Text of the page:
Communicating the SEND offer
Tuesday, September 13, 2016
Research shows most local offers for SEND services are poor, prompting calls for a standardised approach.
Two years on from the introduction of measures to improve support for children with special educational needs and disabilities (SEND), questions have arisen over how well a key part of the reforms have been implemented.
The SEND Code of Practice requires local authorities to publish online a local offer of support - an up-to-date list of education, health and social care services - that acts as a directory for families of children with SEND (see below).
But a report by the National Autistic Society published this month said the majority of parents are finding the local offer difficult to use. Its research found 55 per cent of parents surveyed said it was "quite difficult" or "very difficult" to find information about support for their child, with 44 per cent saying it was "very easy" or "quite easy".
Significantly, 72 per cent of parents said they had not been able to access services for their child through the local offer.
Audit of local offers
These findings were followed by the results of an audit of all local offers in England by the Children's Services Development Group (CSDG), detailed in its Local Offer, Children and Parental Rights report.
It found that the layout, detail, accessibility and level of choice of local offers varied across the country, and some local authorities were not meeting legal obligations.
Cheryl Gillian, MP and chair of the all-party parliamentary group on autism, describes the report findings as concerning.
"The layout, detail, accessibility and level of choice presented by authorities varies significantly," she says. "This means that access to specialist provision remains highly dependent on where you live, and remains a lottery."
Despite finding that 99.3 per cent of councils have a local offer, the report states there is a high proportion of "rudimentary offers" and that the vast majority are not very clear. It states that, in many cases, the poor quality of information about services has "severely limited" families, choices.
The CSDG calls on the government to look at how to encourage the sharing of best practice guidance for local authorities across regions, and the introduction of a standard template for the local offer to improve the variation in quality.
Local area SEND inspections, introduced this year by Ofsted and the Quality Care Commission, have also shown patchy progress with implementing the local offer. Six areas have been inspected so far.
The inspection in Hertfordshire found that the local offer is "underdeveloped, unclear and the source of much frustration among parents". Many parents do not know about the local offer, the inspection report states, or feel it does not meet their needs.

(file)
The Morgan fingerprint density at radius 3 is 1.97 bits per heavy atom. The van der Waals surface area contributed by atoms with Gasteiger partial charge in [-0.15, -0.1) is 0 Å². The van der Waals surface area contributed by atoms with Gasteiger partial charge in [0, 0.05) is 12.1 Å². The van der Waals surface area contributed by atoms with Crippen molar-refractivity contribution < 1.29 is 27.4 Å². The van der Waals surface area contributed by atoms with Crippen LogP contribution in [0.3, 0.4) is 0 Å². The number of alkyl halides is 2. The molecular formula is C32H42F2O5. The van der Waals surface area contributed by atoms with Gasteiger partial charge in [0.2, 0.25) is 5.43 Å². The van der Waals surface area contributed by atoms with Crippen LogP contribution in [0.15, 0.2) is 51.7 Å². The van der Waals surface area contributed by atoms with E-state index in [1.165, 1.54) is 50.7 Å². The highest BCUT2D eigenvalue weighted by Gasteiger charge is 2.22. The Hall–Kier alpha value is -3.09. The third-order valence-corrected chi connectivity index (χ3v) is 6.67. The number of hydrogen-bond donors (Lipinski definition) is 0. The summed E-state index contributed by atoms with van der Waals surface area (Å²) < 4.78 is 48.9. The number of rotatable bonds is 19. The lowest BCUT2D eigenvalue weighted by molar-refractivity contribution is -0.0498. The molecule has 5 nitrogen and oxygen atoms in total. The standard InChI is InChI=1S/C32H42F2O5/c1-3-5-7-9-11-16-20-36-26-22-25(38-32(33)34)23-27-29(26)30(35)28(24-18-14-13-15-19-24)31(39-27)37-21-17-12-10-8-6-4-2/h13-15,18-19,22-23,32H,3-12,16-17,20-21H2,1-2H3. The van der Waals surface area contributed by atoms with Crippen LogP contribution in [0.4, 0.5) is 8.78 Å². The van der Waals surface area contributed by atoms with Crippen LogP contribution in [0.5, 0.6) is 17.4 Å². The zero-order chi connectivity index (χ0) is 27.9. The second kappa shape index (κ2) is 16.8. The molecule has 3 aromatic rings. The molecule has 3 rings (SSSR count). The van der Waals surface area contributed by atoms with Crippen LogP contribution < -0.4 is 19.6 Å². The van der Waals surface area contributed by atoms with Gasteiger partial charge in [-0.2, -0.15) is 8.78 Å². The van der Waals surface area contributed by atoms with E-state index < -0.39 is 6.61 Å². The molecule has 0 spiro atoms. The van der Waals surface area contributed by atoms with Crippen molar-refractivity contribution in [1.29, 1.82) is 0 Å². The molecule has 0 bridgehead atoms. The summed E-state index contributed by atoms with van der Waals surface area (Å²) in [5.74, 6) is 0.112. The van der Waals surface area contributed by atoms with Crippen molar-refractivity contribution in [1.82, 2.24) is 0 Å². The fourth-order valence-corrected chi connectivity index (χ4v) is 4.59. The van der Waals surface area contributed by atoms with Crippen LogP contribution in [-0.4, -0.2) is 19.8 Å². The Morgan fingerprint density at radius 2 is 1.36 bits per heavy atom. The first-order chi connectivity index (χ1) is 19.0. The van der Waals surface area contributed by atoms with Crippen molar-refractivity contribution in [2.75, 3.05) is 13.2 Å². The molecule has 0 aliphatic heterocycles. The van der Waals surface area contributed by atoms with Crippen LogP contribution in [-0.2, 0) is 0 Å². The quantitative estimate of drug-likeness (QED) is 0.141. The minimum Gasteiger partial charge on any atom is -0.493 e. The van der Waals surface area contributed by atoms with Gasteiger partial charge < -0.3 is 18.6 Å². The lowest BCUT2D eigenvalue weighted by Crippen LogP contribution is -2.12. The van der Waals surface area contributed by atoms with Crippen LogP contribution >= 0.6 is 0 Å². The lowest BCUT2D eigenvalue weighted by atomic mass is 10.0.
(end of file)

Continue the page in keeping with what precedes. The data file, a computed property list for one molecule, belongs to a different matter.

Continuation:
In Brighton, inspectors concluded: "Local area leaders have rightly identified that the local offer is not easy enough to use. Many parents are not aware of what the local offer is and very few use it to help them."
Inspectors said some families in Gloucester and Nottinghamshire did not find the offer easy to navigate or were not aware of its purpose.
Only 3.3 per cent of councils have a named person who parents can go to for help about the offer, the CSDG audit revealed. It says this could discourage families seeking further information on services available to them, and recommends that the government should require all councils to have a named contact.
Not fit for purpose
The report also states that councils rely too heavily on the DfE's online directory of approved independent schools, called Section 41. The report calls the list "rudimentary" and "not fit for purpose" as a resource for parents because it does not group schools together geographically. CSDG recommends that the DfE's directory is significantly revised.
Fewer than one in 10 local authorities provide or link to any information about independent schools and colleges, while 57 per cent do not provide any information of the specialisms of independent schools on their local offer page, the CSDG found.
The organisation concludes that difficulties councils have had with implementing and maintaining the local offer can partly be attributed to the changes in support for children with SEND - by 2018, councils must transfer all children with a statement of SEN to an education, health and care plan.
The Council for Disabled Children (CDC) agrees there needs to be a more consistent approach to how councils provide local offers.
"We are aware of some of the omissions from local offers," says Philippa Stobbs, assistant director of CDC. "Our findings found huge variation in the quality of information provided and accessibility for children, young people and their families. We found local authorities needed to be much clearer in meeting the requirement to set out what special educational needs provision and special training it expects schools to make available."
Statutory duties under the 2014 SEND reforms
Under the SEND Code of Practice, introduced as part of the Children and Families Act 2014 reforms, local authorities have a statutory duty to develop and publish a local offer.
Local authorities must publish all of the provision "they expect to be available across education, health and social care for children in their area", including those not with an education, health and care plan.
The local offer has two key purposes: to provide clear, up-to-date information about services and how to access them; and to make local provision more responsive to local needs by involving young people and their parents in its development.
Source: SEND Code of Practice, DfE